FIG. 17 is closely related to FIG. 8. Both graphs show the same experimental data. However, FIG. 17 includes the additional set of data points plotted to the far right of the graph showing absorbed power in free space for a susceptor 20 with no grid 19. In all cases, susceptors 20 were used which had not been exposed to microwave cooking.

As discussed above, as the size of the openings 27 is increased, the percentage of microwave energy which is absorbed by the susceptor 20 increases. Also, the percentage of microwave power which is transmitted through the grid/susceptor combination also increases as the size of the openings 27 is increased. This is shown by FIG. 18. FIG. 19 shows that, as the size of the openings 27 is increased, the percentage of microwave energy which is reflected decreases. These figures further show that this effect is, to some extent, a function of the resistivity of the susceptor 20.

The impedance presented by a susceptor may, in addition to having a surface resistance component, also have a surface reactance component. Thus, the susceptor surface reactance may be a factor to consider in the design of a grid/susceptor system.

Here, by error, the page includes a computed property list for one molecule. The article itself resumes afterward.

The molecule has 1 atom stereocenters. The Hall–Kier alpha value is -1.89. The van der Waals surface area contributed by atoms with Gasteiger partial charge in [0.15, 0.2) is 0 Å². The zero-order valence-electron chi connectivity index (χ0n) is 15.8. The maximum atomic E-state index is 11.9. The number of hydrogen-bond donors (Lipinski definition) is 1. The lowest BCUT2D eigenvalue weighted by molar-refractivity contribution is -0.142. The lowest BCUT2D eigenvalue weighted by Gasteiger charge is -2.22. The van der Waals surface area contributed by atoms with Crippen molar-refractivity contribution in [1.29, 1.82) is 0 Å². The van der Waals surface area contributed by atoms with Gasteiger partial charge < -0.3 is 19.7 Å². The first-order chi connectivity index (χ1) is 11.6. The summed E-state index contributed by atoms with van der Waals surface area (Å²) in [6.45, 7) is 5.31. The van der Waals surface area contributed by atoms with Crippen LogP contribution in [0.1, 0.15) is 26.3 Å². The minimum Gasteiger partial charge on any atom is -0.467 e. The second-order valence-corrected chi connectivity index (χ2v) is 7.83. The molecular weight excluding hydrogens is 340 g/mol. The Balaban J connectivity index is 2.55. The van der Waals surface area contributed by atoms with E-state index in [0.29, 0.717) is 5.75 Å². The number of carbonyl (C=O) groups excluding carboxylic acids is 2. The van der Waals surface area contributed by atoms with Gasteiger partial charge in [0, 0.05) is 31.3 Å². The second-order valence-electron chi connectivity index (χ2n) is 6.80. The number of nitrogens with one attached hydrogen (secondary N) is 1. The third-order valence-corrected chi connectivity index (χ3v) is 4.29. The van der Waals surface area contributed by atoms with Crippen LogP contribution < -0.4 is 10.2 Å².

For a given grid geometry and grid/susceptor separation, susceptor surface reactance may be adjusted to predetermine susceptor power absorption, for example, to maximize, minimize or attain any other desired degree of absorption. As mentioned above, the susceptor surface impedance ZS may be expressed as ZS =RS +iXS, where RS is the surface resistance and XS is the surface reactance, both with units of ohms per square. The surface reactance measured for susceptors before exposure to microwave energy in a microwave oven may be between about 0 to about -100 ohms per square, while after use in microwave cooking without grids the surface reactance may be in the range of about -100 to about -800 ohms per square. The surface reactance is typically a negative imaginary number. This is believed to arise from the capacitive nature of the breaks which typically occur in the metallization layer 21 of a susceptor 20.

FIGS. 41, 42 and 43 are graphs showing a theoretical relationship between power absorption and susceptor surface reactance for a series of grid/susceptor combinations having various hole 27 sizes and various surface resistivities.

The theoretical relationship is based upon the scattering matrix formulation for shunt elements and empty waveguide from J. L. Altman, Microwave Circuits, pp. 370 -71 (1964), the entirety of which is incorporated herein by reference. Scattering transfer matrixes may be derived from these formulations, using techniques such as are taught by M. Sucher and J. Fox, Handbook of Microwave Measurements, Chap. 4 (1963), the entirety of which is incorporated herein by reference.